UK budget carrier EasyJet has set out a plan to slash carbon emissions by 78% by 2050, with an interim target of 35% by 2035.
EasyJet will then use carbon removal to address residual emissions, in order to reach a 2050 net-zero objective.
The airline says it aims to achieve the savings through continuing renewal of its fleet – including early adoption of zero-carbon aircraft – and the use of sustainable aviation fuels.
EasyJet says Rolls-Royce is carrying out “final preparations” for initial hydrogen engine tests, part of a tie-up with the carrier disclosed earlier this year.
The airline will also exploit operational efficiencies including optimisation of descent profiles, the use of engine-washing, and single-engine taxiing.
Part of EasyJet’s strategy relies on the “potential” for reduction of emissions by 2035 through redesign of UK airspace and implementation of other European air navigation service improvements.
“Investments will transition away from offsetting to focus on driving in-sector emission reductions to deliver our ‘net zero’ roadmap,” says the carrier.
EasyJet chief Johan Lundgren says the “ambitious” roadmap marks a “significant acceleration” in its decarbonisation targets.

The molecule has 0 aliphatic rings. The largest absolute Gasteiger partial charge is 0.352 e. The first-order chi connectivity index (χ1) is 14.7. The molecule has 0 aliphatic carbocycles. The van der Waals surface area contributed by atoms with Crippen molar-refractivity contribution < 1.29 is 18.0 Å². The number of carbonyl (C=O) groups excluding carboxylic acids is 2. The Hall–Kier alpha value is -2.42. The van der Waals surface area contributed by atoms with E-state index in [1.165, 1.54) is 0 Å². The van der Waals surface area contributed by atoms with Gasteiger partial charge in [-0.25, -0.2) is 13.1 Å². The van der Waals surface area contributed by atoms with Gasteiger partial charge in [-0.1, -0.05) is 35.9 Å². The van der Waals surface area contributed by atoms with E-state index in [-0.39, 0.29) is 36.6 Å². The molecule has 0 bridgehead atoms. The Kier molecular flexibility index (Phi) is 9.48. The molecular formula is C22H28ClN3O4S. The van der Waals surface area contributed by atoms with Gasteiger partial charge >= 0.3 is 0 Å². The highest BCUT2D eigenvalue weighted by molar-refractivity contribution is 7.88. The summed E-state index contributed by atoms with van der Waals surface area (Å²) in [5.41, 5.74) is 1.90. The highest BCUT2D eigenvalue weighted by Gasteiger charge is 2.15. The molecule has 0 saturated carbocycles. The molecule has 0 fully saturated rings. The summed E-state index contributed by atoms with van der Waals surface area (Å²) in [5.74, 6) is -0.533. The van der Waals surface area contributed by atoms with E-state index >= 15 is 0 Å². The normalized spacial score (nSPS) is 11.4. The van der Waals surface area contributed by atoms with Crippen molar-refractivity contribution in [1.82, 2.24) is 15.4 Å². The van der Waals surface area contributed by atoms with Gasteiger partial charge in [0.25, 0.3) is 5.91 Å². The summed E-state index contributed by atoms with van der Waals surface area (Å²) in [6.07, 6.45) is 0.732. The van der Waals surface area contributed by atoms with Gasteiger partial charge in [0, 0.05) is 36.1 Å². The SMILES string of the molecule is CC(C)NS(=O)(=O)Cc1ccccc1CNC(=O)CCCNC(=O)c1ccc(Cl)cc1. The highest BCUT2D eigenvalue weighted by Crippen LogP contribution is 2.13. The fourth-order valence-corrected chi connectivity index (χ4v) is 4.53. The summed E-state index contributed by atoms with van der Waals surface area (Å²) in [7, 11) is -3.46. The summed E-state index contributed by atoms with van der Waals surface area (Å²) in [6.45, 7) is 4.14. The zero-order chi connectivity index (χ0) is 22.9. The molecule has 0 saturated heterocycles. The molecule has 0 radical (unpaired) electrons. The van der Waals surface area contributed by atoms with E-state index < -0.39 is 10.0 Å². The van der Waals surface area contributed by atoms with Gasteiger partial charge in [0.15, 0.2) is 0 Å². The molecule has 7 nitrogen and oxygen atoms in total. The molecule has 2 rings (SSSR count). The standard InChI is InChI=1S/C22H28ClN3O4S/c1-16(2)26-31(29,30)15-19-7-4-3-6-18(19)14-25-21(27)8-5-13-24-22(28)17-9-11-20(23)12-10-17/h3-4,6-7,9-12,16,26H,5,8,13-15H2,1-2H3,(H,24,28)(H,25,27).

He says the scheme has been validated by the Science Based Targets initiative, a partnership which aims to support companies seeking to cut emissions.
“We will be implementing our roadmap step-by-step in the years to come, helping to ensure more sustainable travel is accessible to all for the benefit of the next generation and our planet,” he adds.
Airbus says EasyJet will invest in descent-profile optimisation enhancements to the flight-management system on board its single-aisle fleet, and enable continuous descent approaches which allow aircraft to use only idle thrust in the transition from cruise to touchdown.
The airframer says the carrier will become the largest worldwide operator of the combined tools, and will complete the flight-management system upgrade across its entire A320 fleet by the end of next year.
Use of the descent-optimisation function and employing continuous descent approaches with compatible aircraft will save 98t of fuel annually per aircraft, claims Airbus.